Take one part pub crawl and one part contest mixed vigorously with 10 bartenders on a mini bus, and what do you get? One spirited competition to determine who makes the best drink using pisco, the South American brandy making a comeback in the United States.
Long a fixture in liquor cabinets and bars in Peru and Chile, pisco is popping up in the United States amid an obsession with craft cocktails. From January to July, export sales of the South American grape brandy grew to $2.3 million, up 139% over the same period in 2010, fueled by increased sales in the United States, Peruvian news agency Andina reports.
"Pisco is fruity and aromatic, so there's a lot of room to play around with other spirits and fruits to bring out different flavors," said Brent Gatehouse, who tends bar at Italian restaurant Ecco.
"People are always looking for the next exotic spirit. They don't want to just drink vodka sodas or martinis anymore."
As pisco's popularity grows in the United States, its country of appellation remains a topic of dispute in South America. Pisco grapes are grown in Chile and Peru, and both Andean nations have adopted it as a national spirit. The dispute has played out in numerous decrees and regulations from both countries, with Peru claiming the historic upper hand and boasting a commitment to making it the old-fashioned way. The International Organisation of Vine and Wine has urged the two countries to make nice and work together toward a common solution. Mainly, the outcome has been aggressive international marketing campaigns from both countries.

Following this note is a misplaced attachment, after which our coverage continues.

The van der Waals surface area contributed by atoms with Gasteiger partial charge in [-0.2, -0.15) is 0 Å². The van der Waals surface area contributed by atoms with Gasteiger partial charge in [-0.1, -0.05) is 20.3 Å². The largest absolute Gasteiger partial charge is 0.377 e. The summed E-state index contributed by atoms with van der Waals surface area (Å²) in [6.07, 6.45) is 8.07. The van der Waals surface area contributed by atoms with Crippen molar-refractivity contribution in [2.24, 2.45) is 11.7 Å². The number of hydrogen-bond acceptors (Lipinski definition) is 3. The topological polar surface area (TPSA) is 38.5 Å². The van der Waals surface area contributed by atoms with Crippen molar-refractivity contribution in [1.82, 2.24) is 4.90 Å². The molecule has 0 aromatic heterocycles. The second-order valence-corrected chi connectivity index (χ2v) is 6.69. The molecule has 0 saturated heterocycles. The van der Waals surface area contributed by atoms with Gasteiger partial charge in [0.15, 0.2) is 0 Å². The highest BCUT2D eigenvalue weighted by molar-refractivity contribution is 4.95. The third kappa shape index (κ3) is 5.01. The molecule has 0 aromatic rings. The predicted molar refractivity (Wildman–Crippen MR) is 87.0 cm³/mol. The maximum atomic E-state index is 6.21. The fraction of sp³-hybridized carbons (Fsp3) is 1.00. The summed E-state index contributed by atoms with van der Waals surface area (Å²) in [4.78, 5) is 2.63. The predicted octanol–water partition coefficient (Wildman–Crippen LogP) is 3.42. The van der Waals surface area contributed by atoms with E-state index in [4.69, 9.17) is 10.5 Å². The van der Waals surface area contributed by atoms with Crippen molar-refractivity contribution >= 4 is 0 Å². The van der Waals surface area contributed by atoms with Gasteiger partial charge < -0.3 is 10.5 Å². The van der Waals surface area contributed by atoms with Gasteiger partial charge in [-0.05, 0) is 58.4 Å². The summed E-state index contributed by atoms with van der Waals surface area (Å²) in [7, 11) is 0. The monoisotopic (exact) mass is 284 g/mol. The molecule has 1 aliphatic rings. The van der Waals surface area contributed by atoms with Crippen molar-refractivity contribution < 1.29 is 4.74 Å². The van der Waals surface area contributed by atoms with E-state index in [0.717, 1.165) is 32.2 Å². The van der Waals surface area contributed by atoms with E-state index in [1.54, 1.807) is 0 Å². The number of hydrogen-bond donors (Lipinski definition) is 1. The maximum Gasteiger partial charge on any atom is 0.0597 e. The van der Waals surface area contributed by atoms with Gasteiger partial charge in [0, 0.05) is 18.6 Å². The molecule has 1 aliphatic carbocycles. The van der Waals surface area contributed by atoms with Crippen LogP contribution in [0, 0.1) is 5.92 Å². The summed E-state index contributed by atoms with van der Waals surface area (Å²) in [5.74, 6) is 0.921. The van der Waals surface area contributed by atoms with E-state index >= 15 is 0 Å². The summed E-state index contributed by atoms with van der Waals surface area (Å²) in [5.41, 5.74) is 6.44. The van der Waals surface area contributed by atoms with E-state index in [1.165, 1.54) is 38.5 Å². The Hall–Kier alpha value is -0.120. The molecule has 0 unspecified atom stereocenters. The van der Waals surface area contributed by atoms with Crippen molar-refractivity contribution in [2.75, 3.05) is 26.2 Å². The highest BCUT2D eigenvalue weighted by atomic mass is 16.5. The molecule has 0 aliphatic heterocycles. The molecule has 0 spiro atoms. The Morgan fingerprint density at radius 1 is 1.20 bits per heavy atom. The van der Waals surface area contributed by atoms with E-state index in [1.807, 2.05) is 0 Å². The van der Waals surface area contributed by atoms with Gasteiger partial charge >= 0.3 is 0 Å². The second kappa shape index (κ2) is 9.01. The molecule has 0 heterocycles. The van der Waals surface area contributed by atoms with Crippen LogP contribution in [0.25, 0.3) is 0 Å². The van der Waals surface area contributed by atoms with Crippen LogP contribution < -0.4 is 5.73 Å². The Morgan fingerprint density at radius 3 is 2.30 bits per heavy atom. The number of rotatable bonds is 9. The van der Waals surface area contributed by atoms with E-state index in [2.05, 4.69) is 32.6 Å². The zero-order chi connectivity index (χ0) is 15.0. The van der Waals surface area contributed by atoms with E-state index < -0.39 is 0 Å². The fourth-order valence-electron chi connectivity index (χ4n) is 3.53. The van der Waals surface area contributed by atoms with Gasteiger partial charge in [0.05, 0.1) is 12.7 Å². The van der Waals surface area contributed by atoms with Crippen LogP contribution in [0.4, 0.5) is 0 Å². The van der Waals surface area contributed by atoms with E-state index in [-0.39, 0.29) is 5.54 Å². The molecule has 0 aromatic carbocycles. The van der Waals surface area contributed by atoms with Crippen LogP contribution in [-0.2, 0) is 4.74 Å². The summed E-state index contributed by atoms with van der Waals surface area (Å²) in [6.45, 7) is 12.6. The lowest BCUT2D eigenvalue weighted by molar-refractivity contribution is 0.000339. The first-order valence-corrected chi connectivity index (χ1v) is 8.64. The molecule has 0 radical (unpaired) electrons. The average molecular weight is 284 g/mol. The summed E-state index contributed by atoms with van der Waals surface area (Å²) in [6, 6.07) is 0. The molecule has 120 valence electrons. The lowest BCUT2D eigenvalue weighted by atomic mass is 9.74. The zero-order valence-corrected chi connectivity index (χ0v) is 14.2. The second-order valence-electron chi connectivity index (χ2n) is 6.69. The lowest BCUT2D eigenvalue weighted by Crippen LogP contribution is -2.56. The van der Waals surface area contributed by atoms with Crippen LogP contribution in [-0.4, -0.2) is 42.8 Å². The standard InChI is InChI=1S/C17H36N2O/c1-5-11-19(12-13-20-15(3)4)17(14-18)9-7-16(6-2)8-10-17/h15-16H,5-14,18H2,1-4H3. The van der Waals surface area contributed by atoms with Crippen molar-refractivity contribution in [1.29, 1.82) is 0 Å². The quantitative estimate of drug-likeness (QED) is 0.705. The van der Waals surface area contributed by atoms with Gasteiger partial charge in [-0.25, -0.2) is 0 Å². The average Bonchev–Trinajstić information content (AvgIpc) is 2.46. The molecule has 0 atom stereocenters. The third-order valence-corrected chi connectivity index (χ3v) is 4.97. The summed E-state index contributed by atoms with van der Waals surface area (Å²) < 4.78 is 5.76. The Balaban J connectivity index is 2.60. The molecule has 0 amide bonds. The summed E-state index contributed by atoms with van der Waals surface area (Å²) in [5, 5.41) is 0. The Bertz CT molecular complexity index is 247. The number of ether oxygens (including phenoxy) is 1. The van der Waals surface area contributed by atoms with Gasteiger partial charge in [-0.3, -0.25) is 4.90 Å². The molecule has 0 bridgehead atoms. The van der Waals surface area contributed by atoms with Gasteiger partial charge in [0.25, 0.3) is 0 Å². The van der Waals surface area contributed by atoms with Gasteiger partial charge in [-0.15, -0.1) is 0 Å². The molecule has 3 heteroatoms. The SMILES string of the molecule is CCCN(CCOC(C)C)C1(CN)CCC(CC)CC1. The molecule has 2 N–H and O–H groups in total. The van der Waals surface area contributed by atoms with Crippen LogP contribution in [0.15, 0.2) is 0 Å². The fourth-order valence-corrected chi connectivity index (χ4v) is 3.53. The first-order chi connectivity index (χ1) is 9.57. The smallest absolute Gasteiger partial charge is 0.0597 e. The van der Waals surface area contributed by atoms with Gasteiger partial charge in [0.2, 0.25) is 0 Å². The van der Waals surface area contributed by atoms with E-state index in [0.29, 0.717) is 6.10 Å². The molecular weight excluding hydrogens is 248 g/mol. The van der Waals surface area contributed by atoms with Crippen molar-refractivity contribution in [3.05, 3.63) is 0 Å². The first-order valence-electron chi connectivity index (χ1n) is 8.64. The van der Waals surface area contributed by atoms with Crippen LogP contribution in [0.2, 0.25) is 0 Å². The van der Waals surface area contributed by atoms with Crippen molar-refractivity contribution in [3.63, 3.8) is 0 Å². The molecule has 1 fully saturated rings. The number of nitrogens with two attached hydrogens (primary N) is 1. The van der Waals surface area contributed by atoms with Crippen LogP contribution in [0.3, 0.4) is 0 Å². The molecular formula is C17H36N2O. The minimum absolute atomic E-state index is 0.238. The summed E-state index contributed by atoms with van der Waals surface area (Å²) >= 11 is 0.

Pisco's origins in the United States are less controversial. It first arrived in San Francisco in the 1850s, when it was easier to ship a batch from Peru than to transport whiskey overland from the East Coast.
The owner of San Francisco's Bank Exchange popularized the cocktail as pisco punch until Prohibition came along in the 1920s and ruined the fun. Pisco has resurfaced in recent years in the United States, most commonly as pisco sours, an American adaptation of the whiskey sour, made with lime juice, simple syrup, egg whites and a dash of bitters. Pre-packaged pisco sour mix also exists for those less inclined to do the legwork.
The president of the Peruvian Exporters' Association credits strategic partnering with boosting international pisco sales, specifically highlighting distillery Hacienda La Caravedo, the oldest working distillery in the Americas. Pisco Porton, sponsor of last month's competitive bar crawl, is made at Hacienda La Caravedo.
Indeed, the contest's participants welcomed the respite from the monotony of pouring shots and mixing martinis. The winning entry from Ecco's Gatehouse featured a concoction of papaya, plum bitters, orange rind and pepper. Calling his creation "respiracion de Inca," Gatehouse topped it off with a squeeze from half a piece of dragonfruit, dropping the fruit's carcass into each cup before serving it to his eager peers.
Another worthy offering from Empire State South was dressed up with lavender sprigs from the restaurant's urban garden. Erik Alsandor of Publik Draft House mixed pineapples, Bartlett pears and honey, garnished with plantains, as the self-described "blue-collar" entry among the "bourgeois b*****ds" from the rest of the entrants.
In a startling display of bravura, the folks at Iberian Pig surprised everyone with a life-sized ice sculpture of a bottle of pisco that spouted punch.
The owners of H. Harper Station, the venue with the misfortune of being the last on the boozy bar crawl contest, marinated peaches in pisco, yellow chartreuse and housemade ginger beer to create its own "peach exchange" in a nod to the first purveyor of pisco punch.
"It's too bad, but we enjoyed the process of coming up with a recipe," said H. Harper owner Jerry Slater. "Pisco is a lot of fun to work with. And sharing it with others who truly appreciate your effort is always a good time."